Wednesday, June 22, 2011

What to do on Temple Street (庙街)

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Hong Kong is famous for streets and night markets, and they are all located in the busiest parts of the city (are they the ones creating that buzz in the city?).
You'd be happy to know that most of them are linked to each other too.

You can take the MTR and land in Yau Ma Tei, Jordan and you will find yourself greeted by the bright neon lights and busy shoppers or working people pushing their way through the crowd.

Famous street/night markets like these include Temple Street Night Market, Ladies Market, Ap Liu Street Flea Market (famous for IT/electronics), Yuen Po Bird Street Market, Flower Market, Goldfish Market, Fa Yuen Street (famous for sportswear), Jade Market, Stanley Market, etc.

Of all these many many streets, I have been to two on my first visit; the ever famous and bustling Temple Street Night Market and Ladies Market which are obvious choices for ladies who are into shopping.
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(I will be posting on Stanley Market in my upcoming posts)

I was planning to visit other markets on my second visit, but somehow, I still end up in Temple Street.
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It is still busy as ever, and the excitement/hustle bustle in the air just seem to welcome you with open arms.

There are lots of things to shop for and do (besides shopping and shopping), and do be prepared to spend more than an hour or two here (especially if you are into street shopping or souvenirs).

A short list with tips would perhaps help, based on my own personal experiences :)

1. Shopping (stating the obvious!)
What to look for: Souvenirs, fake designer goods, graphic/funky t-shirts, cheongsam (traditional Chinese women attire), pyjamas, electronic gadgets, keychains, souvenirs, cutesy women stuffs.
Beware: High pricing - shop around first and try to bargain for a better price, notoriety of some of the pedlars as they may not like you touching their stuffs or haggling for prices, fake designer goods (illegal in most countries and may face problems at the airport)
What you may not expect: They even have hi-tech electronic products here; I spotted iPhone and iPad2 sold in one of the stalls!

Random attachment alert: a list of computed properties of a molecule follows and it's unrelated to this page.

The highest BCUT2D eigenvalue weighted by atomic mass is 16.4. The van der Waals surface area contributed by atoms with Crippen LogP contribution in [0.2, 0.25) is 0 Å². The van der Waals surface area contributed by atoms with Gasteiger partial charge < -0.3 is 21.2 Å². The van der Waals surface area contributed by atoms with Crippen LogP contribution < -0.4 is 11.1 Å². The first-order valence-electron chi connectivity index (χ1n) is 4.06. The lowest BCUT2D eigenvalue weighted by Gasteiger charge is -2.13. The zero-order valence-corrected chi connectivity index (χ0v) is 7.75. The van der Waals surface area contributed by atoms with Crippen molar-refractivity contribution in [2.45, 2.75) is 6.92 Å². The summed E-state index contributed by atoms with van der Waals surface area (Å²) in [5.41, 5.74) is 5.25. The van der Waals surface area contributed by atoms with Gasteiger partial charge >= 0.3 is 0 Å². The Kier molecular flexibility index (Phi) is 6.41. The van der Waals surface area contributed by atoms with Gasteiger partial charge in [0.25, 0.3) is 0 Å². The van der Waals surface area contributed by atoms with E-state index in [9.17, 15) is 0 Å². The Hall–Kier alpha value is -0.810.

2. Eat seafood!
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What to look for: Plenty of seafood restaurants with tables set by the roadside (or ON the road) and aggressive people urging you to dine at their places.
You can also select fresh seafood which are live for them to cook.
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Beware: Prices not stated on the menu - You can browse through the menu for the prices before deciding. Also if you are into cleanliness, you might want to consider a better place for hydienic food.
I was told by local Hongkies to be careful of thugs or street fights which may occasionally take place here, however, the Hong Kong police force is an active lot and they are really good; they can be spotted anywhere on the streets.
You may also see Health Officers roaming this area, and you can tell when you don't see any tables on the road/roadside.
Recommendations: On both trips, I have dined at this Aberdeen Restaurant which is located on the corner, and can be spotted easily when you turn into Temple Street.
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Nice food, reasonable pricing, and friendly owners/waiters.

3. Dare to try some street food?
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What to look for: Heard of stinky/fermented bean curd that smells like it's out of a sewage? How about rolled up pig intestines which smells the same?
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Yikes, I am not that adventurous, but you can check out some of the fried fishballs/curry fishballs, snacks and delightful drinks which you can just buy and go? Enjoy them while you browse through the stalls in the night market.
Beware of: Hygiene!
If you are prone to tummy upsets (like me), then you might have to think twice about eating on the streets.
I tried drinks from Taiwanese stalls like these, and I liked it:)
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4. Try the local Chinese desserts/sweet soups (Tong Sui)
What to look for: Small shops squeezed in between shops with fluorescent lights and cramped spaces with small tables and everyone seems to have a small-sized bowl in front of them. You don't see wok or cooking, which makes you wonder what they are selling? That may be one of these shops.
If you are not sure, ask a local, ask for 'TONG SUI', they'd be happy to point to you where it is:)
There are lots of varieties; red bean sweet soup, mung bean which are the traditional types and some newer ones are cold desserts with fruits in it!
The Chinese in Hong Kong love their sweet soup desserts after dinner.
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5. Enjoy walking down the streets
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What to look for: Old buildings (these are old-fashioned flats but people still live in them!), narrow streets with mini buses/vans or taxis and there are even some fashion boutiques along the streets.
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You can check them out if you are not into the idea of open shopping.
Beware: Swaying mini buses, honking taxis, and maybe cockcroaches scuttling down the streets! (haha!)

If all else fails, go back to No. 1 or just enjoy shopping :)

Enjoy your street shopping/browsing/visiting!~

**Food posts will be in my Food blog, I will post the links here for you to jump to once they are ready, stay tune!**

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